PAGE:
THE AMERICA ONE NEWS
Jun 20, 2024  |  
0
 | Remer,MN
Sponsor:  QWIKET.COM 
Sponsor:  QWIKET.COM 
Sponsor:  QWIKET.COM 
Sponsor:  QWIKET.COM Sports Media Index – Perfect for Fantasy Sports Fans.
Sponsor:  QWIKET.COM Sports Media Index – Perfect for Fantasy Sports Fans. Track media mentions of your fantasy team.
back  
topic
NY Post
New York Post
6 Jan 2024


NextImg:Freed NYC cop killer busted four times in last year — and could soon be out again

A cop killer paroled after nearly 40 years in prison has been busted four times in the past 12 months, sprung from jail three times, and is now demanding his freedom yet again — an “appalling” slap in the face to the dead officer’s family, they said.

Bruce Lorick, 66, murdered NYPD Officer Joseph Keegan, 40, on June 19, 1980, shooting him in the head with the cop’s gun when he tried to stop him for jumping a turnstile inside the Columbus Circle subway station on the Upper West Side.

Lorick was sentenced to 25 years to life for second-degree murder and was in Shawangunk State prison until his release on lifetime parole in April 2021, online records show.

Eight months later, in December 2022 he was arrested for strangulation, a police source said.

Then, six months after that, he was picked up for criminal contempt in June 2023, the sources said.

The arrests were sealed so no further details were available.

On Nov. 18, Lorick was busted for stealing $285 worth of shrimp, chicken, Jimmy Dean frozen meals, and other items from a Target on the Upper East Side, according to police and sources.

“Guess he was shopping for Thanksgiving,” a police source quipped at the time.

Bruce Lorick who was released from prison in 2021 is back behind bars on Rikers Island, this time for alleged cocaine possession, according to reports.
Lorick murdered NYPD Officer Joseph Keegan (pictured) on June 19, 1980, shooting him in the head with the cop’s gun.

He was sprung on Nov. 26 after a bail recognizance hearing.

And less than a month later, on Dec. 22 he was arrested again for allegedly using and possessing cocaine, failing to notify parole of a change in program status, and failing to complete inpatient substance abuse treatment, records show.

This time, he was remanded to Rikers.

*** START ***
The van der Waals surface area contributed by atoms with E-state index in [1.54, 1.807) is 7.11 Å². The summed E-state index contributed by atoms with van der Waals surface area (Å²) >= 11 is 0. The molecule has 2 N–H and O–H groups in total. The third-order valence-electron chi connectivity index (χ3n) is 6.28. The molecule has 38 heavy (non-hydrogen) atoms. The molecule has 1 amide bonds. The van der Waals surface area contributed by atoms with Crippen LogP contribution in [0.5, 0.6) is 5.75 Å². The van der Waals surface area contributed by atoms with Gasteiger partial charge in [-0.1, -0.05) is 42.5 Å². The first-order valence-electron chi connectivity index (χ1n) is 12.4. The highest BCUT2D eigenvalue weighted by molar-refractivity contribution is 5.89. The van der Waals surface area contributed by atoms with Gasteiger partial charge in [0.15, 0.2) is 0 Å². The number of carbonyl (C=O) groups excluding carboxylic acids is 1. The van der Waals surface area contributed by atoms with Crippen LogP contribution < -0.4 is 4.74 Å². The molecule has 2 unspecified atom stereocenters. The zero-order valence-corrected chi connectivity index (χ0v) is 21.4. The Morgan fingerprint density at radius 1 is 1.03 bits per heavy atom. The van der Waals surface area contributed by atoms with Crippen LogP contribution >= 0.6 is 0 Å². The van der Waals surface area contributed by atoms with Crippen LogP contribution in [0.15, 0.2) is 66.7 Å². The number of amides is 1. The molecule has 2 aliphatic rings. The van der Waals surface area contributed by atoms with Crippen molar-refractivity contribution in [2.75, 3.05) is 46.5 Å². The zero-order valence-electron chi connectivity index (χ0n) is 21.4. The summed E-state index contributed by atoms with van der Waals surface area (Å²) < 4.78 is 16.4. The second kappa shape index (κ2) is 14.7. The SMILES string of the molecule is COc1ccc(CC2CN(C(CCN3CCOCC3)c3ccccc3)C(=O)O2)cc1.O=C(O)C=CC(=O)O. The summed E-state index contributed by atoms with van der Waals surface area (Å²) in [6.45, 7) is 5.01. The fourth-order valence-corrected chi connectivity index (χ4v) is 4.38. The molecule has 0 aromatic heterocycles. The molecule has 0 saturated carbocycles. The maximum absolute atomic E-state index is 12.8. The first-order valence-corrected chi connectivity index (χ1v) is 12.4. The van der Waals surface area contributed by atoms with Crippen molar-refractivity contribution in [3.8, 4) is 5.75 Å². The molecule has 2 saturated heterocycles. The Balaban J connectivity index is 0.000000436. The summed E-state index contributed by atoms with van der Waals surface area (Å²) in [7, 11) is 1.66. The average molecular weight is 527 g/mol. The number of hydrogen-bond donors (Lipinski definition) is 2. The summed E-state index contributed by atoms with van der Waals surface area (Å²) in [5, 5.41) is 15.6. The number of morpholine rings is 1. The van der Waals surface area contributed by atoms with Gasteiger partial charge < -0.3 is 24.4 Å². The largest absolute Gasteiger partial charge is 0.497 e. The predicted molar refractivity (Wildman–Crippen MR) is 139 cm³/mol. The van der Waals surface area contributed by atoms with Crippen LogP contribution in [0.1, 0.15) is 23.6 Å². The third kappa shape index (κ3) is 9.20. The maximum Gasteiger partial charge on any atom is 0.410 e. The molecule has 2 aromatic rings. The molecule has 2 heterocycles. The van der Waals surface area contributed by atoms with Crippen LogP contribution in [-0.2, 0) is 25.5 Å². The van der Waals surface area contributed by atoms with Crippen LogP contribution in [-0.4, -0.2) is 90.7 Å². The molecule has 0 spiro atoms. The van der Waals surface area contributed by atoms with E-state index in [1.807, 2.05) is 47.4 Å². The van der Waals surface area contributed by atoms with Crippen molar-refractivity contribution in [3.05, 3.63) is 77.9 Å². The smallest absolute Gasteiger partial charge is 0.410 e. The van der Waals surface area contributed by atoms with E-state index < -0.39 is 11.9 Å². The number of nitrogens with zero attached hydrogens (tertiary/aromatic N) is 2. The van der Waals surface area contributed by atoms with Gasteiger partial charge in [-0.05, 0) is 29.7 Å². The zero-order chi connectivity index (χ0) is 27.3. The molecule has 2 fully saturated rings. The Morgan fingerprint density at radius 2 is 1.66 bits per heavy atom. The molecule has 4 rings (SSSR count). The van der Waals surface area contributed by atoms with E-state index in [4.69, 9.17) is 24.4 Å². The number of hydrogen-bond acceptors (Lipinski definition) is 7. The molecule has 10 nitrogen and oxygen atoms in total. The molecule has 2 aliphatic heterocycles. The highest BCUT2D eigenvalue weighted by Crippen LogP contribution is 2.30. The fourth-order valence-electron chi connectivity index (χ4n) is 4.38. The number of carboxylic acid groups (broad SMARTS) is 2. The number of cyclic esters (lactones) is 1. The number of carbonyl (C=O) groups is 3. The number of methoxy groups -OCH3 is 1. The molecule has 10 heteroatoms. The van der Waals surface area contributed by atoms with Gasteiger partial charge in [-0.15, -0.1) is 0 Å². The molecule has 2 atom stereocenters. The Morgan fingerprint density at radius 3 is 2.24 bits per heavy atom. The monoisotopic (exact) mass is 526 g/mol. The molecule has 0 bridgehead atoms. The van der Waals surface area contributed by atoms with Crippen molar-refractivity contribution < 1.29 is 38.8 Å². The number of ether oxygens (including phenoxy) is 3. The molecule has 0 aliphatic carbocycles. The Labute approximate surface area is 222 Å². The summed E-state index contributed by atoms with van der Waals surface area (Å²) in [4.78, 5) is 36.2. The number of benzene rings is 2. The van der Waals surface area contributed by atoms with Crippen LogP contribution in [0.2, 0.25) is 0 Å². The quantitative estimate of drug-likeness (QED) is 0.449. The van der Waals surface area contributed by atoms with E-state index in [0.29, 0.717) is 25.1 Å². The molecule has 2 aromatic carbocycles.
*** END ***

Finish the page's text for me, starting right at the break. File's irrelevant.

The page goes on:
But he could soon be back on the street after his Legal Aid Society attorneys sued in Bronx Supreme Court on Dec. 29 to have him sprung again.

Start your day with all you need to know

Morning Report delivers the latest news, videos, photos and more.

“It’s just unbelievable that he keeps going in and out of prison,” said Keegan’s niece, Linda Blanco, 62. “He’s a cop killer.

“We’re a family of police. My niece and nephew are on the job now with the NYPD,” added Blanco, whose father, uncle, and cousins were also police officers. “It’s just appalling that we have to go through this and that he’s out there getting in and out of prison like he has a get-out-of-jail card. I don’t understand that.”

At every turn, it’s been a gut punch for Keegan’s family.

When he first became eligible for parole in 2005, it was revealed that Lorick had placed a personal ad on prisonerlife.com looking for a potential wife.

He wrote that he was looking for a “female between 30-57 who is unafraid of being herself and desire[s] to be loved totally.”

Describing himself as an “emotionally secure gentleman” who is “humorous, witty, romantic, loyal, a good listener, excellent lover and a true friend,” Lorick specified at the time that his ideal partner would be “any Christian woman who does not consider herself a fanatic.”

That also floored the executed cop’s family.

“Yeah, he tried to find a girlfriend while he’s in prison and didn’t even say that he was . . . in for murder,” Blanco said. “That was unbelievable.”

John Keegan, 78, said he was assured by the state Parole Board that his brother’s killer wouldn’t get out.

Linda Blanco, policeman Joseph Keegan’s niece, touches his name at a police memorial wall last June.
“It’s just unbelievable that he keeps going in and out of prison,” said Blanco. “He’s a cop killer.

“That was a lie,” he said.

“It’s outrageous,” he continued. “I thought parole was that if you violate parole you automatically go back in.”

His big brother was two weeks from retirement when he was murdered. “He was going to move to Las Vegas,” Keegan said. “He had a security job waiting for him out there.”

Lorick’s attorney did not comment.